Monday, February 01, 2010

Cost-benefit analysis: put a dollar value on human life?

Putting a Price Tag on Life: Today, companies and governments often use Jeremy Bentham’s utilitarian logic under the name of “cost-benefit analysis.” In Michael Sandel's lecture at Harvard, he presents some contemporary cases in which cost-benefit analysis was used to put a dollar value on human life. The cases give rise to several objections to the utilitarian logic of seeking “the greatest good for the greatest number.” Should we always give more weight to the happiness of a majority, even if the majority is cruel or ignoble? Is it possible to sum up and compare all values using a common measure like money?

 
Ford Pinto Case
One of the examples he used is the cost-benefit analysis in Ford Pinto case. According to Wikipedia,the Ford Pinto model became a focus of a major scandal when it was alleged that the car's design allowed its fuel tank to be easily damaged in the event of a rear-end collision which sometimes resulted in deadly fires and explosions. Critics argued that the vehicle's lack of a true rear bumper as well as any reinforcing structure between the rear panel and the tank meant that in certain collisions, the tank would be thrust forward into the differential, which had a number of protruding bolts that could puncture the tank. This, and the fact that the doors could potentially jam during an accident (due to poor reinforcement)allegedly made the car less safe than its contemporaries.
Ford allegedly was aware of this design flaw but refused to pay for a redesign. Instead, it was argued, Ford decided it would be cheaper to pay off possible lawsuits for resulting deaths. Mother Jones Magazine obtained the cost-benefit analysis that it said Ford had used to compare the cost of an $11 repair against the monetary value of a human life, in what became known as the Ford Pinto memo. The characterization of Ford's design decision as gross disregard for human lives in favor of profits led to significant lawsuits. While Ford was acquitted of criminal charges, it lost several million dollars and gained a reputation for manufacturing "the barbecue that seats four."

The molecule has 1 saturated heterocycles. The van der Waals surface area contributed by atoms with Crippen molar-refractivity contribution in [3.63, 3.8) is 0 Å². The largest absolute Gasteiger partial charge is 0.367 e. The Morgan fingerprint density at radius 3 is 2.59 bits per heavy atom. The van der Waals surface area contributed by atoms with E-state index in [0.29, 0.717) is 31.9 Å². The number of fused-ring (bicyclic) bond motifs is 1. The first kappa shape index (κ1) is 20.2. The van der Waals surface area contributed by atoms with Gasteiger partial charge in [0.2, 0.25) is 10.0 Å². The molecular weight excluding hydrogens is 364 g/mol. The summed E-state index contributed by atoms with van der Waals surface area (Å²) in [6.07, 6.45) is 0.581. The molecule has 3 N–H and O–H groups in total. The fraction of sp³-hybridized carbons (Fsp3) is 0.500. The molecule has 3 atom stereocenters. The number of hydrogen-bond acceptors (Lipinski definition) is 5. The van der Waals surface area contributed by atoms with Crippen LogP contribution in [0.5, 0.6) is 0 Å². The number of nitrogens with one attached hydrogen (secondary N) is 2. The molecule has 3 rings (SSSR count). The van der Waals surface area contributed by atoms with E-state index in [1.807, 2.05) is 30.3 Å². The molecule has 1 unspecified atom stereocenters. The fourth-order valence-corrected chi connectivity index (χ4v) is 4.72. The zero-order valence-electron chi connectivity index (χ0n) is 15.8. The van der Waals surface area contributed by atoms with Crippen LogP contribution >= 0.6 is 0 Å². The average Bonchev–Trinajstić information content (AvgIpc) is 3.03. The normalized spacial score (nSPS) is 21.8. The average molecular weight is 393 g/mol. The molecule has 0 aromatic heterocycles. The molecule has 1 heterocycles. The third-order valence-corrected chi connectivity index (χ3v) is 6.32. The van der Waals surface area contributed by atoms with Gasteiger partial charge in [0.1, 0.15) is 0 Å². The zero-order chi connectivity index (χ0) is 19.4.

Repairing the Ford Pinto
Cost of Repairing                           Cost of Not Repairing
$ 11 per part                                 180 deaths x $200,000
x 12.5 million cars                          + 180 injuries x $67,000
                                                    + 2000 vehicles x $700
=====================================================================
$137 million                                   = $49.5 million
 (to improve safety)                          (to let it go) 

 
Philip Morris Czech Republic Cost-Benefit Analysis of Smoking

 
This is rather more recent case. The detail report can be found at this website.

Cost                                             Benefits
Increased Health Care costs          Tax revenue from cigarette sales
(due to lung cancer)                       Health care savings
                                                         (from early deaths)
                                                     Pension savings
                                                     Savings in housing costs

 
Net gain if citizens smoke is $147 million
Saving from premature deaths is $1227.00 per person

 

 
The fundamental issue in both cases is whether or not we can put a dollar value on human life (in the first example, a $200,000 tag for each death; in the second example, early death from smoking to benefit the government or other people).

 
We can easily see what is wrong and what is right in  both of these examples. However, in our real life, it is not easy to distinguish the right and the wrong.

 
In UK, a famous government agency is called The National Institute for Health and Clinical Excellence (NICE). NICE's main function is to provide the appraisals that are based primarily on evaluations of efficacy and cost-effectiveness. They actually put a monetory tag on human life (not for each death, but for a good-quality year). The cost-effectiveness limit (or threshold) for NICE is £30,000 per good-quality year of life gained. In many occasions, the novice drug could be denied if the drug is too expensive (over the limit of the price tag). NICE is not nice to the pharmaceutical companies.

If we can not put a price tag on human life, can we put a price tag on 3 months or 6 months of human life? If we can not put a price tag on 3 months or 6 months of human life (saved) and curb the use of extremely expensive drug, how the medical cost will be controlled? I don't think there is an easy solution.

Further readings: 

 

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